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Thursday, September 6, 2012

Scandal at London Metropolitan University

Last week, here in the UK, a scandal erupted, like a volcano, and damage done, it just as quickly subsided. Perhaps this is because all the interested parties are desperate for the wreckage to be discretely cleared with as little fuss as possible so that there is no lasting harm to the environment, in this case the higher educational environment.

London Metropolitan University (LMU) had its authority to issue student visas to people outside of the European Community revoked. It means that up to 2,600 students will need to either find a new university willing to take them or be deported, and they have till December this year to do it. Unsurprisingly, the University has cried foul and is suing the customs authority!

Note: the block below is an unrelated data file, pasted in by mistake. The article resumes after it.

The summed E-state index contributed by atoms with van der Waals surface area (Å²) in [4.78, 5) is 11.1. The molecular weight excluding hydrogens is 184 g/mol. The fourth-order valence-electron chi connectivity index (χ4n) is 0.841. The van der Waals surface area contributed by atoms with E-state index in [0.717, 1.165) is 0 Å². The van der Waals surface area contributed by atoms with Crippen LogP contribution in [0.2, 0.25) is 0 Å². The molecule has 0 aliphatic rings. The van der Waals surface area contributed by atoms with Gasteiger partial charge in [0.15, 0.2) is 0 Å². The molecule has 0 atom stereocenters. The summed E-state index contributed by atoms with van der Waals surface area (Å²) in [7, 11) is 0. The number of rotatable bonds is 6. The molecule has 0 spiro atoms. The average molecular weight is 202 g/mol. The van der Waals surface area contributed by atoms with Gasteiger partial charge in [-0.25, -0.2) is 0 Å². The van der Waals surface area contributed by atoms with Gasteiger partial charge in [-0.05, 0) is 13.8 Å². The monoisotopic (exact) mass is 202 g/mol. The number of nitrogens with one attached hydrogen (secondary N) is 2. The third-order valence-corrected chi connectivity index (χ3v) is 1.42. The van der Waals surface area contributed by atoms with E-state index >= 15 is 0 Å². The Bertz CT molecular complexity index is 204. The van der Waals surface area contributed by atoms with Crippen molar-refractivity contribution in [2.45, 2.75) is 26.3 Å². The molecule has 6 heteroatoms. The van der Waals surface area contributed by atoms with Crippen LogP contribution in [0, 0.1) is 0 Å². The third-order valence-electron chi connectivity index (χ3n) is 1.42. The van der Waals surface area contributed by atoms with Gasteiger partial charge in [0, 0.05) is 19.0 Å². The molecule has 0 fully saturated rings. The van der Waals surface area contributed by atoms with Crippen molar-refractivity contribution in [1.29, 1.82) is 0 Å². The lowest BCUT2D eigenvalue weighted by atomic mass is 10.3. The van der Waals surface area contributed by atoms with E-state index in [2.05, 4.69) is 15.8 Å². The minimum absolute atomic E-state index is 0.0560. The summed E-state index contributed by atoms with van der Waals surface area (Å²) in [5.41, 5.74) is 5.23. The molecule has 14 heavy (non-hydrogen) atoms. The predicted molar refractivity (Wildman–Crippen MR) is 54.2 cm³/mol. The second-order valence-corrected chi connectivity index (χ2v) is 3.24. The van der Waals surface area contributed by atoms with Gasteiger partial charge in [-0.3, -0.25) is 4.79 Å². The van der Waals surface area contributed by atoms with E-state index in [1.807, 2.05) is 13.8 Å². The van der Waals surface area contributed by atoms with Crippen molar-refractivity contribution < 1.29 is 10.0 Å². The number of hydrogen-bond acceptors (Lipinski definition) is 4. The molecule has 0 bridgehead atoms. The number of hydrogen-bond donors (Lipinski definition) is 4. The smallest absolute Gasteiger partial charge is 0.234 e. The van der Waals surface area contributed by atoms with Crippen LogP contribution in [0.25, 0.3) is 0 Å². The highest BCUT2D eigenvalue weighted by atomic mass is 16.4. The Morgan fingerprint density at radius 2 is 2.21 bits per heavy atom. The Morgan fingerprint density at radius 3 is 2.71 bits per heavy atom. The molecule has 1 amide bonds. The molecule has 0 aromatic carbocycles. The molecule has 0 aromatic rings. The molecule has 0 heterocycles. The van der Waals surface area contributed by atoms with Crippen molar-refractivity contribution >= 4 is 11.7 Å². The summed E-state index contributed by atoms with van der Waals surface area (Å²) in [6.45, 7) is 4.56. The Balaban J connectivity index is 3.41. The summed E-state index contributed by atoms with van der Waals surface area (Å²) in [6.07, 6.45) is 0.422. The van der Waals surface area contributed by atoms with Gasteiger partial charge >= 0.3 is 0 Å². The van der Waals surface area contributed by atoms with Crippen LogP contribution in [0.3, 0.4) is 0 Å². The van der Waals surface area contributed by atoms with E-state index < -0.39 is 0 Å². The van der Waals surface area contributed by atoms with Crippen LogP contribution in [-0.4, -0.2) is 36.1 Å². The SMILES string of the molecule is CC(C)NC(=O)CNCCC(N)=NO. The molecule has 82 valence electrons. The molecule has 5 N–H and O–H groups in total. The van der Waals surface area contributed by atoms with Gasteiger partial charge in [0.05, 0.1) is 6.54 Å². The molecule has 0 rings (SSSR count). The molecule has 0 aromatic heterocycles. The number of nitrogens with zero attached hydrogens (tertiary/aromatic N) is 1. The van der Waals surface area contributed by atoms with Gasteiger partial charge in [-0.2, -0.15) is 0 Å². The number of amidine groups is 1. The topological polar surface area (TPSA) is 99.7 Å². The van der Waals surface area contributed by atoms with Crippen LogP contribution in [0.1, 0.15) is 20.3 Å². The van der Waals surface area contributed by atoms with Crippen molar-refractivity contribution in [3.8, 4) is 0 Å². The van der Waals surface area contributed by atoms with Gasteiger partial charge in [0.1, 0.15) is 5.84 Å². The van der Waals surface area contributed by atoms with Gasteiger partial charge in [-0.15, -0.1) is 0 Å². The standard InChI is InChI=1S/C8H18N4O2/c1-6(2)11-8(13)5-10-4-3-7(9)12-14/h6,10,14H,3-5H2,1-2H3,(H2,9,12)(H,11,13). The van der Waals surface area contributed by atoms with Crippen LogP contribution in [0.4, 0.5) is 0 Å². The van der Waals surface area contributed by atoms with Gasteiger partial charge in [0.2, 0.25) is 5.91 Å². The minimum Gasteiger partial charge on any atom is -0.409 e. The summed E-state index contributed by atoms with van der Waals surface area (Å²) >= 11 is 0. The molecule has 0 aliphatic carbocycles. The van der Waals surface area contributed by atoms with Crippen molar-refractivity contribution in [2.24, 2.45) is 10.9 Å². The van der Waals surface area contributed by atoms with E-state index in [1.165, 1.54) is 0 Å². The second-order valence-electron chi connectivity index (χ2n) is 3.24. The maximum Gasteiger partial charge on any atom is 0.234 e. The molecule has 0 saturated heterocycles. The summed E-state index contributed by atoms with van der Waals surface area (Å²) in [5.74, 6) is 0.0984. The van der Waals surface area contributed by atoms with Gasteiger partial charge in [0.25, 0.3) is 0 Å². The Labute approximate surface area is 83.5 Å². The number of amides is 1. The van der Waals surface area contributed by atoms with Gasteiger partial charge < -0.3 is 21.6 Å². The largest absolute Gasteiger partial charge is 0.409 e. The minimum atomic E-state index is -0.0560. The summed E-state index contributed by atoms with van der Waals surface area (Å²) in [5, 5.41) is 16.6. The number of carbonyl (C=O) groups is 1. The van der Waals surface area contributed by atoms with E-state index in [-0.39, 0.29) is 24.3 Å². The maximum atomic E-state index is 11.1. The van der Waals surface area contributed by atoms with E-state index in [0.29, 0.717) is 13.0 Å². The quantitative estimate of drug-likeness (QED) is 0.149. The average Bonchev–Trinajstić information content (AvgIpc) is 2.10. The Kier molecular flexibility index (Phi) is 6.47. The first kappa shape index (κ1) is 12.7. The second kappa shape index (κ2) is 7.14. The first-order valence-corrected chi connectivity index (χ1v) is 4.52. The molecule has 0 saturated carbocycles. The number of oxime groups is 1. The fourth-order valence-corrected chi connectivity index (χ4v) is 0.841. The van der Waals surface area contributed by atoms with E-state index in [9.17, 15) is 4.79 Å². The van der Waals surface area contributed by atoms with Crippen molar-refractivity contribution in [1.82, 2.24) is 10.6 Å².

Some facts:

  1. The British university industry was worth £40 billion last year. Let me say that again. British universities (not colleges, just universities) did business this last year to the tune of forty thousand million pounds sterling.
  2. Foreign students contributed £13 billion last year to the UK economy.   They paid a minimum of £12,000 each, per year, to study here (English students now pay up to £9,000 per year for the same privilege). But all this is in payment for an inadequate and substantially devalued education, more about that later.
  3. It is a scam which encourages a corrupt education system because the bigger the number of students, the greater the prestige for the UK industry as a whole and the higher the salaries that will be demanded by the professors for their services.